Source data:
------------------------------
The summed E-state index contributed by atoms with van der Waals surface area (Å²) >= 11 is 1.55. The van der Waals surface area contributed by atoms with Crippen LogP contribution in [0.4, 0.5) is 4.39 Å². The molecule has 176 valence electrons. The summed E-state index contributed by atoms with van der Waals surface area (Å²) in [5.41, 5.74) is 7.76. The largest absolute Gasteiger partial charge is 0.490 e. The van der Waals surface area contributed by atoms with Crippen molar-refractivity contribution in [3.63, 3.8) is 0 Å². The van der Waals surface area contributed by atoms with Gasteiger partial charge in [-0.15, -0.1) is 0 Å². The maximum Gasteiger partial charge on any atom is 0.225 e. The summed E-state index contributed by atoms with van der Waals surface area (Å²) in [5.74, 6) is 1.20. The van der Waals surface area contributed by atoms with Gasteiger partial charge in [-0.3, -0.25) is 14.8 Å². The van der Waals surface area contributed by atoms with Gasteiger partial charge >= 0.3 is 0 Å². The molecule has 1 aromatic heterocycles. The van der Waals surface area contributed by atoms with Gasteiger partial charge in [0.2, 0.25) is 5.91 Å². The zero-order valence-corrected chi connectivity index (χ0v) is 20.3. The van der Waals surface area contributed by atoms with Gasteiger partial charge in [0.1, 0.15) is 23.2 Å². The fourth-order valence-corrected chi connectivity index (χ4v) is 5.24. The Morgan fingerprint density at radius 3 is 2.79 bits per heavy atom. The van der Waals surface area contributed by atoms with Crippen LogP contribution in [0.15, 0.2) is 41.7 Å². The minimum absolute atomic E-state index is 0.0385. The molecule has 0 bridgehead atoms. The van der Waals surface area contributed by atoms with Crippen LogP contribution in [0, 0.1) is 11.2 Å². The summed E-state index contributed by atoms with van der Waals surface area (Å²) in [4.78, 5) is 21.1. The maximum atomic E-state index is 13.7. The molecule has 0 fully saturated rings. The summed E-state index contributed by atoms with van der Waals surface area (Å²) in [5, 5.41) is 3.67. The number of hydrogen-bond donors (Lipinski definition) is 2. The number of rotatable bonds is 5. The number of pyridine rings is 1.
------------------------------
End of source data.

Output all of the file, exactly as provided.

The summed E-state index contributed by atoms with van der Waals surface area (Å²) >= 11 is 1.55. The van der Waals surface area contributed by atoms with Crippen LogP contribution in [0.4, 0.5) is 4.39 Å². The molecule has 176 valence electrons. The summed E-state index contributed by atoms with van der Waals surface area (Å²) in [5.41, 5.74) is 7.76. The largest absolute Gasteiger partial charge is 0.490 e. The van der Waals surface area contributed by atoms with Crippen molar-refractivity contribution in [3.63, 3.8) is 0 Å². The van der Waals surface area contributed by atoms with Gasteiger partial charge in [-0.15, -0.1) is 0 Å². The maximum Gasteiger partial charge on any atom is 0.225 e. The summed E-state index contributed by atoms with van der Waals surface area (Å²) in [5.74, 6) is 1.20. The van der Waals surface area contributed by atoms with Gasteiger partial charge in [-0.3, -0.25) is 14.8 Å². The van der Waals surface area contributed by atoms with Gasteiger partial charge >= 0.3 is 0 Å². The molecule has 1 aromatic heterocycles. The van der Waals surface area contributed by atoms with Gasteiger partial charge in [0.2, 0.25) is 5.91 Å². The zero-order valence-corrected chi connectivity index (χ0v) is 20.3. The van der Waals surface area contributed by atoms with Gasteiger partial charge in [0.1, 0.15) is 23.2 Å². The fourth-order valence-corrected chi connectivity index (χ4v) is 5.24. The Morgan fingerprint density at radius 3 is 2.79 bits per heavy atom. The van der Waals surface area contributed by atoms with Crippen LogP contribution in [0.15, 0.2) is 41.7 Å². The minimum absolute atomic E-state index is 0.0385. The molecule has 0 bridgehead atoms. The van der Waals surface area contributed by atoms with Crippen LogP contribution in [0, 0.1) is 11.2 Å². The summed E-state index contributed by atoms with van der Waals surface area (Å²) in [4.78, 5) is 21.1. The maximum atomic E-state index is 13.7. The molecule has 0 fully saturated rings. The summed E-state index contributed by atoms with van der Waals surface area (Å²) in [5, 5.41) is 3.67. The number of hydrogen-bond donors (Lipinski definition) is 2. The number of rotatable bonds is 5. The number of pyridine rings is 1.